Wine is better with classical music because it improves our perception of taste, study finds

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Brahms and bliss: Wine is more refined with classical music because it enhances our perception of taste, study finds

  • Wine expert Susan Lin, based in San Francisco, USA, conducted a blind taste test
  • People tasted five glasses containing the same champagne, a Veuve Clicquot
  • At the same time, music was playing – allowing participants to detect different tastes
  • By drinking in silence, participants found the wine less sparkling and less fruity

Listening to classical music improves the taste of wine because it improves our perception of taste, researchers have found.

The more exciting a piece of music is, the more drinkers find what’s in their drink, the study finds.

On the other hand, wine lovers should avoid drinking their favorite drink in silence if they want to get the most out of it.

Wine expert Susan Lin – who led the study – found that playing music while sipping champagne makes the taste fruitier, more sparkling and more complex.

Miss Lin, a Master of Wine, conducted a blind taste test in which she asked participants to taste wine from five different glasses while playing a piece of music for each.

Listening to classical music improves the taste of wine – because it improves our perception of taste, researchers find after performing a blind taste test with and without background music. Image of a couple enjoying champagne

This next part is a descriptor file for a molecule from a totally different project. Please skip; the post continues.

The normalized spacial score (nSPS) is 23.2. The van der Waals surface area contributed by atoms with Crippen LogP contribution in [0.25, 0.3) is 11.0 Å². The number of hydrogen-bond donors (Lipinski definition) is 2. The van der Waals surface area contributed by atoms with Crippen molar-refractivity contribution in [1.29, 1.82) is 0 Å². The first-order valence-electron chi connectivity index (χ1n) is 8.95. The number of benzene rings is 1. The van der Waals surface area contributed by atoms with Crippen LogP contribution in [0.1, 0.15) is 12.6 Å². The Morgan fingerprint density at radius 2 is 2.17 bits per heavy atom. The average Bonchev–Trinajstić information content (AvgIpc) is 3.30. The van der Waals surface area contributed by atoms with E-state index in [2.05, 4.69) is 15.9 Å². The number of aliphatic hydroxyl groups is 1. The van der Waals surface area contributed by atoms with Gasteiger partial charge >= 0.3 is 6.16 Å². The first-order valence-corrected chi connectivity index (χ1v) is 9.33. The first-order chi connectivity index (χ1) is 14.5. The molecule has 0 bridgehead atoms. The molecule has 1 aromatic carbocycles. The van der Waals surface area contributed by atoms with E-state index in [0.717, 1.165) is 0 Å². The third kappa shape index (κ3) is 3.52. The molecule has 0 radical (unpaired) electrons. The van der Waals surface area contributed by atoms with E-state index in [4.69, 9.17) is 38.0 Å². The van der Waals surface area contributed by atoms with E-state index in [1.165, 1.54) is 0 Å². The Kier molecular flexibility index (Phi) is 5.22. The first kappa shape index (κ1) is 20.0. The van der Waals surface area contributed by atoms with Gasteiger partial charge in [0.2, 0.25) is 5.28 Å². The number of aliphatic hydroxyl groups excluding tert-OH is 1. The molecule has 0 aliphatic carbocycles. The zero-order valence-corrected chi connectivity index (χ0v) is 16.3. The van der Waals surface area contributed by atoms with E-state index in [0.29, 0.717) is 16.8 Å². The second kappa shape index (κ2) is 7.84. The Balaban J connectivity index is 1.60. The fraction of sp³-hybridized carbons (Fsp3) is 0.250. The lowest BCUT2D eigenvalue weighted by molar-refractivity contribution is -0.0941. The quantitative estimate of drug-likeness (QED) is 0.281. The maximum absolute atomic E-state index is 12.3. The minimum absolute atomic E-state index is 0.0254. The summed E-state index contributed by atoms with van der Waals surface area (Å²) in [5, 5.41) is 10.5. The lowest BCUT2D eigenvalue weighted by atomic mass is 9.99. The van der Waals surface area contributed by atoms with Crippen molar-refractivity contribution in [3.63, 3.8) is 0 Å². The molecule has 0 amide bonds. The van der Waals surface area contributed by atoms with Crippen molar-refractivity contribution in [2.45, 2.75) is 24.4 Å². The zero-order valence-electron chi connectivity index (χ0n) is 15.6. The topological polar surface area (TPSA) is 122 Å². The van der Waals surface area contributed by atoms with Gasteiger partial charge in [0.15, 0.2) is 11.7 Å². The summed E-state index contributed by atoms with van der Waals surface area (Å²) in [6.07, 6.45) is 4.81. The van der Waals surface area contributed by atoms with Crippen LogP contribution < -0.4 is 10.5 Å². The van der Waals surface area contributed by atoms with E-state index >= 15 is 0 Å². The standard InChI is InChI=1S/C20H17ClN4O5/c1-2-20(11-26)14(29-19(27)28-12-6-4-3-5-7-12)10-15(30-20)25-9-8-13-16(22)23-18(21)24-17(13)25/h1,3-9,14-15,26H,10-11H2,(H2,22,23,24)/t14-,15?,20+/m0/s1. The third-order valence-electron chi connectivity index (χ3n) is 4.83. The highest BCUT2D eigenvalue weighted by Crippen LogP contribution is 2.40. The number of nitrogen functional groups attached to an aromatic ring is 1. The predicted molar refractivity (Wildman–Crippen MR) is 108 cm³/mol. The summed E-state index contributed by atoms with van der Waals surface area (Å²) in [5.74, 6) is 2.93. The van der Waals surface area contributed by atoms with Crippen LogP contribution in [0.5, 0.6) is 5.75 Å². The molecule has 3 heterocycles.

The participants were unaware that each glass was filled with the same champagne, a non-vintage yellow label Veuve Clicquot brut.

Miss Lin, who is also a classically trained pianist, selected four contrasting pieces of music and then asked people to enjoy their fifth drink in silence.

Participants were asked to rank each glass according to its complexity, fruitiness, sparkling character, freshness and appreciation of wine and music.

Music universally improved perception of taste compared to silence – and of its 71 participants, 70 thought they were tasting five different wines.

Miss Lin, based in San Francisco, US, told Decanter magazine that even attendees who didn’t like classical music still preferred a drink with music over silence.

When listening to classical music, study participants reported finding the same champagne more bubbly, fruitier and more complex.  Pictured: French violinist Renaud Capucon performing on stage

When listening to classical music, study participants reported finding the same champagne more bubbly, fruitier and more complex. Pictured: French violinist Renaud Capucon performing on stage

Speaking to wine podcast GuildSomm, Miss Lin said: “When people thought music was exciting, they also thought wine was exciting.

And the more exciting it was, the more the wine was perceived as sparkling.

Wine appreciation ratings for all four music selections were higher than silence.

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